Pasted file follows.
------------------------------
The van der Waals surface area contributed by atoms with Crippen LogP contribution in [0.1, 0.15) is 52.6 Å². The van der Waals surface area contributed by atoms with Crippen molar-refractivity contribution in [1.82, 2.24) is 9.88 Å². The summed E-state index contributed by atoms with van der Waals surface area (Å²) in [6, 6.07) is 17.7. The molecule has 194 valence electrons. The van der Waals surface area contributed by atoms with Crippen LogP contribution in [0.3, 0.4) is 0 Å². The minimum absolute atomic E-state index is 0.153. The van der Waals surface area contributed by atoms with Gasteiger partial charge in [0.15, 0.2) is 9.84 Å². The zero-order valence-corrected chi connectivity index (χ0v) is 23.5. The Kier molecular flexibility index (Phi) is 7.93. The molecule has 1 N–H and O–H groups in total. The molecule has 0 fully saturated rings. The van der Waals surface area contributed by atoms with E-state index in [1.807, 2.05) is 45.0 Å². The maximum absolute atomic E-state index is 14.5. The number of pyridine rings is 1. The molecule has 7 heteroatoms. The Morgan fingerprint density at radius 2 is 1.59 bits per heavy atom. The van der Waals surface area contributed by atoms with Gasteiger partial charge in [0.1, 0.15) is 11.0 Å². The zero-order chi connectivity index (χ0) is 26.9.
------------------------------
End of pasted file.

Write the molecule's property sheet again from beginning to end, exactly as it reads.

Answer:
The van der Waals surface area contributed by atoms with Crippen LogP contribution in [0.1, 0.15) is 52.6 Å². The van der Waals surface area contributed by atoms with Crippen molar-refractivity contribution in [1.82, 2.24) is 9.88 Å². The summed E-state index contributed by atoms with van der Waals surface area (Å²) in [6, 6.07) is 17.7. The molecule has 194 valence electrons. The van der Waals surface area contributed by atoms with Crippen LogP contribution in [0.3, 0.4) is 0 Å². The minimum absolute atomic E-state index is 0.153. The van der Waals surface area contributed by atoms with Gasteiger partial charge in [0.15, 0.2) is 9.84 Å². The zero-order valence-corrected chi connectivity index (χ0v) is 23.5. The Kier molecular flexibility index (Phi) is 7.93. The molecule has 1 N–H and O–H groups in total. The molecule has 0 fully saturated rings. The van der Waals surface area contributed by atoms with E-state index in [1.807, 2.05) is 45.0 Å². The maximum absolute atomic E-state index is 14.5. The number of pyridine rings is 1. The molecule has 7 heteroatoms. The Morgan fingerprint density at radius 2 is 1.59 bits per heavy atom. The van der Waals surface area contributed by atoms with Gasteiger partial charge in [0.1, 0.15) is 11.0 Å². The zero-order chi connectivity index (χ0) is 26.9.